Non-executive directors and how they protect the interests of shareholders
COMPANY LAW ESSAY
“You have been invited to give a lecture to a group of institutional investment managers on the role and responsibilities of non-executive directors in public companies in the United Kingdom. The title of the lecture is: “Non-executive directors in the UK, their responsibilities and the extent to which they protect the interests of shareholders.” You have been informed that in particular the managers will be interested in the following:
- The nature of the responsibilities of non-executive directors.
- Their potential liability to the company under the law.
- Their enhanced responsibilities under the Combined Code of Corporate Governance.
- Whether, in practice, non-executive directors are efficient in monitoring management.
- Whether the role of non-executive director should be abolished and we should look for other ways in which to improve corporate governance within the company.”
In order to discuss whether non-executive directors are effective in protecting the interests of shareholders, we must first examine the nature of their role and responsibilities and the liabilities they face. After a detailed discussion of whether or not they are effective, alternative methods of protecting shareholders will be considered. The question of whether non-executive directors should be abolished will then be addressed.
Non-executive directors are generally part-time members of a board of directors, and are usually executives from other companies. Their role is to be an independent presence on the board, to uphold the interests of shareholders and to curb the excesses of the managing executive directors.
There is no statutory definition of a non-executive director. However, the law recognizes that a company cannot perform its own acts as an artificial person and must be managed by directors (Ferguson v Wilson (1866) LR 2 Ch App 77). Under s. 282, Companies Act 1985, every private company must have at least one director, and every public company at least two. A director is defined under s. 741(1) simply as “anyone occupying the position of director”.
The idea of non-executive directors (NEDs) was promoted by the Cadbury Committee in their report published in 1992. This report was commissioned by the Financial Reporting Council and London Stock Exchange after the collapse of several large corporations – such as Polly Peck and the Robert Maxwell Group – due to managerial irregularities even though they were given healthy audit reports. These failures were blamed on poor corporate governance, which the Cadbury Report defined as “the system by which companies are directed and controlled” [FN 1]. The Committee sought to improve corporate governance and make directors more accountable to shareholders. To achieve this aim, the Committee aimed to strengthen the role of NEDs in UK listed companies. The report created a voluntary Code of Best Practice, backed up with the requirement that all UK listed companies should comply with the Code, or explain why they have not in their annual reports [FN 2].
The Cadbury Report states that NEDs should bring their independent judgement to bear on issues of strategy, performance, appointments and standards of conduct [FN 3]. Therefore they are expected both to monitor executives and contribute to corporate strategy, working as part of a unified board for the benefit of the company as a whole. Non-executive directors are to be appointed by the board [FN 4] for specific periods with no automatic re-appointment once their term has expired [FN 5] and they are expected to be free of any business or financial connection with the company [FN 6], although it is for the board as a whole to decide who is “independent” [FN 7].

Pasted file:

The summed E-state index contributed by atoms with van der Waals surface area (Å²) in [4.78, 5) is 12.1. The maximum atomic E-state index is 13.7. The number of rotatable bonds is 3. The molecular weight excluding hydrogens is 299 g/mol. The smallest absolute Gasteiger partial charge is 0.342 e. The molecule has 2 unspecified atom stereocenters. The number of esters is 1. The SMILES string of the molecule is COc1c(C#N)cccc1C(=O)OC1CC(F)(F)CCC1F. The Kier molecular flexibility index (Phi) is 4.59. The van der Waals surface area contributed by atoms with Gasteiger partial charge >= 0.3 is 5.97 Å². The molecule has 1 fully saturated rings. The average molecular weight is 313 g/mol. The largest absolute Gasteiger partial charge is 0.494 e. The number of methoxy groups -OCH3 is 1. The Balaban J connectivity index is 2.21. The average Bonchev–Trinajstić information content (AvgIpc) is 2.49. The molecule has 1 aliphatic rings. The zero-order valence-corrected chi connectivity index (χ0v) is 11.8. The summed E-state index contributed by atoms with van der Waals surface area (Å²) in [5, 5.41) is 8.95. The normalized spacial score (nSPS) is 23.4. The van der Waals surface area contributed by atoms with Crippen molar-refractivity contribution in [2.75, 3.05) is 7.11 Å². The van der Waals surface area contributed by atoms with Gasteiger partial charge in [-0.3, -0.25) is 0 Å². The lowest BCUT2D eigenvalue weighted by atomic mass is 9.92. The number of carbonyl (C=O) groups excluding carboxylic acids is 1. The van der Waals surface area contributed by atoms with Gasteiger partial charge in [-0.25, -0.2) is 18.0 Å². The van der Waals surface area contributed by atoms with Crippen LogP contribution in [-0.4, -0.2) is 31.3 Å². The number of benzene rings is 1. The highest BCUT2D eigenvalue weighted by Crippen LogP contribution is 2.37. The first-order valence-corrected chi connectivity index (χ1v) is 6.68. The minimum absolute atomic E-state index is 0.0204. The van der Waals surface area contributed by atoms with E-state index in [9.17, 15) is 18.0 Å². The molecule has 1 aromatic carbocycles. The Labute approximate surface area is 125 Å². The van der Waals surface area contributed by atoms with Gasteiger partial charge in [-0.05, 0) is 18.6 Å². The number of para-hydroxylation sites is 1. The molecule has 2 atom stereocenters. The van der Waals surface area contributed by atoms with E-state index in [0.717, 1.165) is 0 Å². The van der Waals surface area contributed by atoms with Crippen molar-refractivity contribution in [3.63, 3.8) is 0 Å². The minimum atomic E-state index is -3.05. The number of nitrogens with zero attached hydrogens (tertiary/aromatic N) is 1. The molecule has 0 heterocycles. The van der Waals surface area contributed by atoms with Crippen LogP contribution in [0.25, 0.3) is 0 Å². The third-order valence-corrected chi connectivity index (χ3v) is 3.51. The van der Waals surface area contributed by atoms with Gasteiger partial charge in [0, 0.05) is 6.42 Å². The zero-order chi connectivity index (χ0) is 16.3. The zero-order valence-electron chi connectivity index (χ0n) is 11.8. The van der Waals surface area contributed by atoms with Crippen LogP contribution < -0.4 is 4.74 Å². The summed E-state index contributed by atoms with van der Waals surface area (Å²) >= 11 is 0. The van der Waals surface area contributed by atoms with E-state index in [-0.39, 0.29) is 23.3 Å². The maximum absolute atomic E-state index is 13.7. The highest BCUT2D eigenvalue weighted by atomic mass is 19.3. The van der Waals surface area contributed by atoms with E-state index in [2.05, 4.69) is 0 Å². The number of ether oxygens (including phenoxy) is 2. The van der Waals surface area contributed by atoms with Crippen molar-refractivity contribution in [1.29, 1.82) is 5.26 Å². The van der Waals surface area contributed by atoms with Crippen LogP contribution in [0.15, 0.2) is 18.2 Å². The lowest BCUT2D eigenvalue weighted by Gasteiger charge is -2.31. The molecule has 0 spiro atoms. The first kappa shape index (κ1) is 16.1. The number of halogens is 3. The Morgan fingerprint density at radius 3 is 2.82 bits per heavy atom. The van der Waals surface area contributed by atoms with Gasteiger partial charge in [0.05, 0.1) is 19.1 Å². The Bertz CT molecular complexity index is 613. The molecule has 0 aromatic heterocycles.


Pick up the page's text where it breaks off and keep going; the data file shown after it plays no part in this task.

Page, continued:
All boards are required to form Audit Committees to review the scope and results of internal and external audits of the company [FN 8]. These should be composed exclusively of NEDs [FN 9] with a majority of those being “independent” [FN 10]. They should meet three times a year. Executives’ pay is to be subject to recommendations made by a Remuneration Committee made up mainly of NEDs [FN 11]. The Code sets no minimum number for NEDs, but states that there should be enough to carry “significant weight” on board discussions [FN 12]. The Code also states that it is “highly desirable” if NEDs are formally trained, but this is not a requirement [FN 13]. The Code is a ‘soft law’ in that breaches do not incur criminal or civil penalties. It is a voluntary code of self-regulation. Theoretically, companies who comply with the Code will inspire more confidence in shareholders and as a result will do better than companies which do not.
However, NEDs may incur liability under statute and common law. Under statute, the Company Directors Disqualification Act 1986 allows UK courts to review the way a director has conducted a company’s affairs and disqualify them from being a director if they are unfit to hold office. Those who breach disqualification orders may incur criminal penalties. Similarly, under ss.11 and 13, Companies Act 1985, it is an offence for an undischarged bankrupt to act as a director or be concerned in the management of a company. These then are sanctions for incompetent or improper conduct by all directors.
The common law recognises that directors owe a company a duty of care. However, the law is inconsistent as to whether there is any difference between executives and NEDs…….
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